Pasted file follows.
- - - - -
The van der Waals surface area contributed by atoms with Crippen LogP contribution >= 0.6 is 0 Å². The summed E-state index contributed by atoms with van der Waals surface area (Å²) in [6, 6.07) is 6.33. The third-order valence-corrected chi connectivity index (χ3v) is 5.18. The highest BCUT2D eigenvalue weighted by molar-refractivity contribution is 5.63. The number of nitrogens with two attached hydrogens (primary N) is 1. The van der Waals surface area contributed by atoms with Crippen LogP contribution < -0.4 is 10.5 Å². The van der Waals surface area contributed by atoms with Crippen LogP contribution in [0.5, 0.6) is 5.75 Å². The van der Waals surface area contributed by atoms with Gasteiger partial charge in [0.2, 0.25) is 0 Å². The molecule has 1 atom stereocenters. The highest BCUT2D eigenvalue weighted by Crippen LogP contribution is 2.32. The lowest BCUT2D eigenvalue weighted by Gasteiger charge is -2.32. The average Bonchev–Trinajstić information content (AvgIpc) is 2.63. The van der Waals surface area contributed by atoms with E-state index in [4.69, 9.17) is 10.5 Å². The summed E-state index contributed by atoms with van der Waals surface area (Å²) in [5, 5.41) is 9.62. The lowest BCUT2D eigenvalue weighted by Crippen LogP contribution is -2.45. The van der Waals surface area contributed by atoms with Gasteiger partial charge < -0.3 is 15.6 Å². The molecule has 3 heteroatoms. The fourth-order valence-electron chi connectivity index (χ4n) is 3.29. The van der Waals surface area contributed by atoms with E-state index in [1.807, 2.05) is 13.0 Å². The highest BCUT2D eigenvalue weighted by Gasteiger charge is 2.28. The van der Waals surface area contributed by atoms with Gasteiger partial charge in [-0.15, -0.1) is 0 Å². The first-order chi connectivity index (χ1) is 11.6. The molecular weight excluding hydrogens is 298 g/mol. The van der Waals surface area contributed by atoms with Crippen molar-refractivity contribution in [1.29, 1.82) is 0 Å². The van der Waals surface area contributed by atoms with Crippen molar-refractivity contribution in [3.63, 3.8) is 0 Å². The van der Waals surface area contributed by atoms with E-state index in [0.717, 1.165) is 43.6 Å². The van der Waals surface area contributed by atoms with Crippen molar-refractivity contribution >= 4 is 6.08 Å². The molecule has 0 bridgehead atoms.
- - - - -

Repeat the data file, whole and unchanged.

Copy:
The van der Waals surface area contributed by atoms with Crippen LogP contribution >= 0.6 is 0 Å². The summed E-state index contributed by atoms with van der Waals surface area (Å²) in [6, 6.07) is 6.33. The third-order valence-corrected chi connectivity index (χ3v) is 5.18. The highest BCUT2D eigenvalue weighted by molar-refractivity contribution is 5.63. The number of nitrogens with two attached hydrogens (primary N) is 1. The van der Waals surface area contributed by atoms with Crippen LogP contribution < -0.4 is 10.5 Å². The van der Waals surface area contributed by atoms with Crippen LogP contribution in [0.5, 0.6) is 5.75 Å². The van der Waals surface area contributed by atoms with Gasteiger partial charge in [0.2, 0.25) is 0 Å². The molecule has 1 atom stereocenters. The highest BCUT2D eigenvalue weighted by Crippen LogP contribution is 2.32. The lowest BCUT2D eigenvalue weighted by Gasteiger charge is -2.32. The average Bonchev–Trinajstić information content (AvgIpc) is 2.63. The van der Waals surface area contributed by atoms with E-state index in [4.69, 9.17) is 10.5 Å². The summed E-state index contributed by atoms with van der Waals surface area (Å²) in [5, 5.41) is 9.62. The lowest BCUT2D eigenvalue weighted by Crippen LogP contribution is -2.45. The van der Waals surface area contributed by atoms with Gasteiger partial charge < -0.3 is 15.6 Å². The molecule has 3 heteroatoms. The fourth-order valence-electron chi connectivity index (χ4n) is 3.29. The van der Waals surface area contributed by atoms with E-state index in [1.807, 2.05) is 13.0 Å². The highest BCUT2D eigenvalue weighted by Gasteiger charge is 2.28. The van der Waals surface area contributed by atoms with Gasteiger partial charge in [-0.15, -0.1) is 0 Å². The first-order chi connectivity index (χ1) is 11.6. The molecular weight excluding hydrogens is 298 g/mol. The van der Waals surface area contributed by atoms with Crippen molar-refractivity contribution in [1.29, 1.82) is 0 Å². The van der Waals surface area contributed by atoms with Crippen molar-refractivity contribution in [3.63, 3.8) is 0 Å². The van der Waals surface area contributed by atoms with E-state index in [0.717, 1.165) is 43.6 Å². The van der Waals surface area contributed by atoms with Crippen molar-refractivity contribution >= 4 is 6.08 Å². The molecule has 0 bridgehead atoms.